How Fintech Is Integrating Hyper-Personalization Into the Financial Sector
From checking your online statements to trading stocks, digital finance has quickly become something that we cannot live without. At the Health + Wealth of America conference on Thursday, industry experts Sarah Kirshbaum Levy, CEO of Betterment, and Kevin Pleiter, managing director of capital markets at Cognizant, sat down with Worth to discuss the ways in which fintech will continue to permeate and improve the financial sector at every level. The fintech revolution has opened the doors to a broad array of financial possibilities that have democratized aspects of wealth management that have previously been difficult to access. Kirshbaum Levy is hopeful that technology advancements will lend themselves to long-term thinking about retirement benefits, democratizing the process and allowing everyone to plan for the future with ease and understanding. Pleiter sees the rapid advancements in financial technology as an opportunity to provide not only education but valuable, high quality wealth advice to a broad audience at a fraction of the cost. Pleiter also notes that the capacity for hyper-personalization of wealth management is made possible by advancements in the fintech space, effectively breaking the mold of traditional wealth management techniques that consisted of portfolio silos with each client being delivered the same model portfolio as thousands of other clients. Through the advancement of technology, personalized financial strategies can be tailored to each individual’s needs and circumstances. One of the practical ways personalized portfolio management has improved due to technology is through machine learning and AI. Kirshbaum Levy points out that machine learning has dramatically streamlined the process of portfolio management by tailoring and rebalancing your financial portfolio, which can also be overlaid with rules about risk tolerance and tax preferences.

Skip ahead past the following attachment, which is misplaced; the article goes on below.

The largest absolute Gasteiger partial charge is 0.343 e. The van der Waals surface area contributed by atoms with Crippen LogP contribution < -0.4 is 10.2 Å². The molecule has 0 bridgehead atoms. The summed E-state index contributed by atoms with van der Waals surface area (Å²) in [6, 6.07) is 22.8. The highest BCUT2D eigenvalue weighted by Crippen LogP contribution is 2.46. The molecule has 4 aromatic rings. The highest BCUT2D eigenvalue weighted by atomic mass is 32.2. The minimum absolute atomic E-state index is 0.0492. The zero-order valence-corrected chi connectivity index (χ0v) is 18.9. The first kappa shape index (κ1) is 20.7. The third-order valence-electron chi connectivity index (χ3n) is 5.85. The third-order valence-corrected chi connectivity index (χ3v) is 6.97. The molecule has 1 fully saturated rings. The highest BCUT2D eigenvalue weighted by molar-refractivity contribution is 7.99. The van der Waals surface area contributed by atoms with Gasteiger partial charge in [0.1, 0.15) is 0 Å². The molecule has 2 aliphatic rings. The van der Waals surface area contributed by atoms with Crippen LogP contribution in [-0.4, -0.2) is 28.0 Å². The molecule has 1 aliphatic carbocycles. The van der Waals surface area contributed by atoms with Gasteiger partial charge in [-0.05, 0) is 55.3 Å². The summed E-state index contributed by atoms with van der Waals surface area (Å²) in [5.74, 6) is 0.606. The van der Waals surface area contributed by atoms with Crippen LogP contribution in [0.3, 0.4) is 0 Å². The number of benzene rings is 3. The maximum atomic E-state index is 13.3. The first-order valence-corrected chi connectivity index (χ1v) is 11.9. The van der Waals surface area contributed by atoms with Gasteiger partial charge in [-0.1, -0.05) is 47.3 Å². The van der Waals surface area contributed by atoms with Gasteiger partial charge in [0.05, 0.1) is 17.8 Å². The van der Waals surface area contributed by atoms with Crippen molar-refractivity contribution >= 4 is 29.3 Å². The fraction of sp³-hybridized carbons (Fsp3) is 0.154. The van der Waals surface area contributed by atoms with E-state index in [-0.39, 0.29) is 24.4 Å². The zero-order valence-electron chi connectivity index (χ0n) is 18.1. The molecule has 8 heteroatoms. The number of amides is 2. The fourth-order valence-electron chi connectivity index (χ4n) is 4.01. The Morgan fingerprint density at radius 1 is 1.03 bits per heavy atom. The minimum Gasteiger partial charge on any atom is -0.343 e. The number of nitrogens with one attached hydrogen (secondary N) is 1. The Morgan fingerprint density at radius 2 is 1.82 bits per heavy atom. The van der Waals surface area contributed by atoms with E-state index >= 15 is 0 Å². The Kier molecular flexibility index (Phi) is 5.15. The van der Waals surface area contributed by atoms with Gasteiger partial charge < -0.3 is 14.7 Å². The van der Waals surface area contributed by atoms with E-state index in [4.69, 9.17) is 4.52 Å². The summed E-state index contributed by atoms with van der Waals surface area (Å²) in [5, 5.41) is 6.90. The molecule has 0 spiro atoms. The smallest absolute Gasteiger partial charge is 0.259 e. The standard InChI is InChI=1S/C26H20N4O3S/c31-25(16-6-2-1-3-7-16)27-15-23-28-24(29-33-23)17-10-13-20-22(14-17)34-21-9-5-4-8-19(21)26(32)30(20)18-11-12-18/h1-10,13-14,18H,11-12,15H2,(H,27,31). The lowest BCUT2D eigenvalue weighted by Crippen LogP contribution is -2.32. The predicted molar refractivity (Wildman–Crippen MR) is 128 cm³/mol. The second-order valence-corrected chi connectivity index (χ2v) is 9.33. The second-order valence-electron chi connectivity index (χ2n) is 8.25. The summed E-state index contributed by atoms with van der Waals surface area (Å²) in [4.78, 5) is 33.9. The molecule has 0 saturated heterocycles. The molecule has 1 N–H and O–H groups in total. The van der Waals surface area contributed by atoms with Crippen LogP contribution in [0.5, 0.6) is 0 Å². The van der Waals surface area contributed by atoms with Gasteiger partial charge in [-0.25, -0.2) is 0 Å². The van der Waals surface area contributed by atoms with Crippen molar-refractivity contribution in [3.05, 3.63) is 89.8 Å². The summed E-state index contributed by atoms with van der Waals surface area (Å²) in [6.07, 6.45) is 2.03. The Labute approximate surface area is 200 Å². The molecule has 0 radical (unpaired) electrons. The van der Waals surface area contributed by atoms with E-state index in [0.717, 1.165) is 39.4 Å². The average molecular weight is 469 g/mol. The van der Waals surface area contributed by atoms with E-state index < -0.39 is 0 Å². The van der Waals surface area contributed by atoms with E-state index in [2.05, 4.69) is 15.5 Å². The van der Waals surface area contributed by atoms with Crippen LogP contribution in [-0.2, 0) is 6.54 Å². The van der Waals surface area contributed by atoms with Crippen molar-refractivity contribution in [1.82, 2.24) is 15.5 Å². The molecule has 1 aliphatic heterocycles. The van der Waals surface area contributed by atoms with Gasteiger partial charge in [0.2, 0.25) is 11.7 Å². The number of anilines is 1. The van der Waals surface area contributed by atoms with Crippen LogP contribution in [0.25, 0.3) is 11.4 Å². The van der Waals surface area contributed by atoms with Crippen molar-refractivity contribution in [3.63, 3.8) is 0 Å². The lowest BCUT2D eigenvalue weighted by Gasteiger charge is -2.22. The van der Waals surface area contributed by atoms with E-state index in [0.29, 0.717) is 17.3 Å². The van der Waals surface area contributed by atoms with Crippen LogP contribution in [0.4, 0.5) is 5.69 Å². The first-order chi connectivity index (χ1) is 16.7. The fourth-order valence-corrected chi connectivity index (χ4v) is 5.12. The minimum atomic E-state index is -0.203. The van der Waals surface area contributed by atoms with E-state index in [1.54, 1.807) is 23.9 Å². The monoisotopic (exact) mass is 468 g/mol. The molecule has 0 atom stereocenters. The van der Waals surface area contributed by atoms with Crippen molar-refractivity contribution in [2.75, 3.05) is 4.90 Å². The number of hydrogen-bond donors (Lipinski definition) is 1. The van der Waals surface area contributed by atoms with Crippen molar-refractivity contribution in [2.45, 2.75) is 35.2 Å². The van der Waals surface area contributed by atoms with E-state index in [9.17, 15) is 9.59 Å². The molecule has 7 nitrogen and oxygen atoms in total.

Over the course of the past two years, most everyone’s personal and financial needs have shifted in a way that legacy banks could not navigate without the aid of fintech startups. As moderator of this session and Clarim Media’s chief content officer James Ledbetter points out, startups in the fintech industry market themselves as revolutionaries that are here to replace big banks; however, the reality of a forced adjustment to online banking and wealth management is that without the innovation of these startups, legacy banks would not have been able to deliver the same level of service to their client bases over the course of the pandemic. Thus, partnerships between fintech and legacy banks were a crucial step toward the survival of these two competitors.
While fintech brings a lot of benefits to the financial sector as a whole, Ledbetter points out that there are also downsides—such as the gamification of investing and trading. Kirshbaum Levy and Ledbetter discussed that, as a fiduciary, Betterment is obligated by law to advise their clients to act in their own best interests, whereas financial services and platforms that promote ease of transaction may be taking advantage of their users. “Nothing is ever really free,” she says, noting that when you are dealing with platforms that encourage ease of transaction over a long-term holding strategy, the user becomes the product.
The effects of fintech on the financial sector as a whole are pervasive and largely beneficial. Through the advancement of technology, AI and machine learning, the fintech revolution has the power to help create hyper-personalized portfolios, democratize aspects of financial planning that might otherwise remain obscure and allow legacy banks to work in tandem with new tech to provide high-value service at a fraction of the cost. However, with great power comes great responsibility and that power has been placed in the hands of the consumer. The gamification of investing and trading opens the door to a host of dangerous possibilities that may place the unknowing user at risk.